LP Magazine

JUL-AUG 2019

LP magazine publishes articles for loss prevention, asset protection, and retail professionals covering shrinkage, investigations, shoplifting, internal theft, fraud, technology, best practices, and career development.

Issue link: http://digital.lpportal.com/i/1146652

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Page 19 of 76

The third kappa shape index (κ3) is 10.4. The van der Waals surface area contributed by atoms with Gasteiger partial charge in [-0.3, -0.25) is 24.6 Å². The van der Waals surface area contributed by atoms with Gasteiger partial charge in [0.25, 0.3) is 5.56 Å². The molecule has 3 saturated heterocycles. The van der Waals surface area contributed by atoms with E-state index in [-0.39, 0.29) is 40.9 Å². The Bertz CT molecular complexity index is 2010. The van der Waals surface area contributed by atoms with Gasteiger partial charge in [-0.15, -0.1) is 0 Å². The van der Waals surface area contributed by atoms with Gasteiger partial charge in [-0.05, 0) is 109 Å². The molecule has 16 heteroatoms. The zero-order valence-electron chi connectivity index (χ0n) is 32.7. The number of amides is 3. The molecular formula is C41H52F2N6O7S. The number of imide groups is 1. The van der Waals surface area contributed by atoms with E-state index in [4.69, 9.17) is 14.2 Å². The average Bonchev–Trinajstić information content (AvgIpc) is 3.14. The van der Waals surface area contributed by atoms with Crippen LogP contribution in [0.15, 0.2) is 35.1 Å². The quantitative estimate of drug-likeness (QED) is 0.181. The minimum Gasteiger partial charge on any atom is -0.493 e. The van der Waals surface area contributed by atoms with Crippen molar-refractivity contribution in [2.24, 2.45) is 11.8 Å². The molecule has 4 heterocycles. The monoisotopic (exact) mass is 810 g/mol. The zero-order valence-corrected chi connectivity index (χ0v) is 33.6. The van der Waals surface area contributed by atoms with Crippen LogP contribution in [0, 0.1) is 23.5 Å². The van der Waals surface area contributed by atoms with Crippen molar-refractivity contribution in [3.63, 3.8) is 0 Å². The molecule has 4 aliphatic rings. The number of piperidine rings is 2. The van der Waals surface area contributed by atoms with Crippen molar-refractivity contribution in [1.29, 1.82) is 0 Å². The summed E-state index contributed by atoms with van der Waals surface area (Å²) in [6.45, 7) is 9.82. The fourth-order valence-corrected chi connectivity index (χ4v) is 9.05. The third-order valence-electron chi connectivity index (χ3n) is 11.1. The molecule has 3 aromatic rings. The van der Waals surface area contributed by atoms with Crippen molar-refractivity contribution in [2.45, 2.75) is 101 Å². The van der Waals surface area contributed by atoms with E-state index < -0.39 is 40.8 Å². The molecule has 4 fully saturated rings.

analysts, as well as the understanding of corporate teams to understand trends in other divisions that could carry over into those divisions that are not currently experiencing the issue," Bandaries said. "Also, analysts will often come up with their own analytics and their own ideas based on their experience, trends, and understanding of history." Analytic tools are improving, which can remove some of the technical work from investigative equations, but savvy and experience are still required to extract maximum value from data input. Gonzalez, who serves in both the role of data analyst and investigator, described some of the skills and strategies that serve teams well. "You need people who are intrinsically skilled to see outliers, who are disciplined, understand statistical theory, and can put it in context alongside all the other data," he said. "And you need to be savvy enough to understand when you have a false lead, and this is where a good feel for the industry and understanding what's going on in the building helps." Looking at data from all sides is also important, as Gonzalez highlighted in a recent LP success story. The data seemed to be all positive, with a sales associate ringing up impressive sales numbers on mobile transaction devices—until it was discovered that a significant number of them were fraudulent and made using stolen credit cards. "It's not something we would have noticed except that we examined nontraditional points of data and were willing to consider what is driving the data even as it's being celebrated," said Gonzalez. "You have to look for fraud on both ends of the spectrum and look for outliers on both the negative and positive side. When you have too much of anything you need to question it." The interplay between investigators and data analysts often continues all the way to the interview room door, said Bandaries. "There is a bunch of back and forth throughout the process. I know of times when investigators would step out of room as they are ready to go into an investigation and will make one last call to the analysts, to make sure they are on point with their investigation and that they have a thorough understanding of the loss avenue—and analysts support them in that." Data analysts also fill the role of educator for new investigators, helping them to understand how actions and illicit behavior are observable in the data. As it suggests, the partnership between AP investigative teams and data analysts is more important ANALYTICS IS NOT JUST A NUMBER'S GAME ? DID YOU DIG DEEP ENOUGH 19 LP MAGAZINE | JULY–AUGUST 2019

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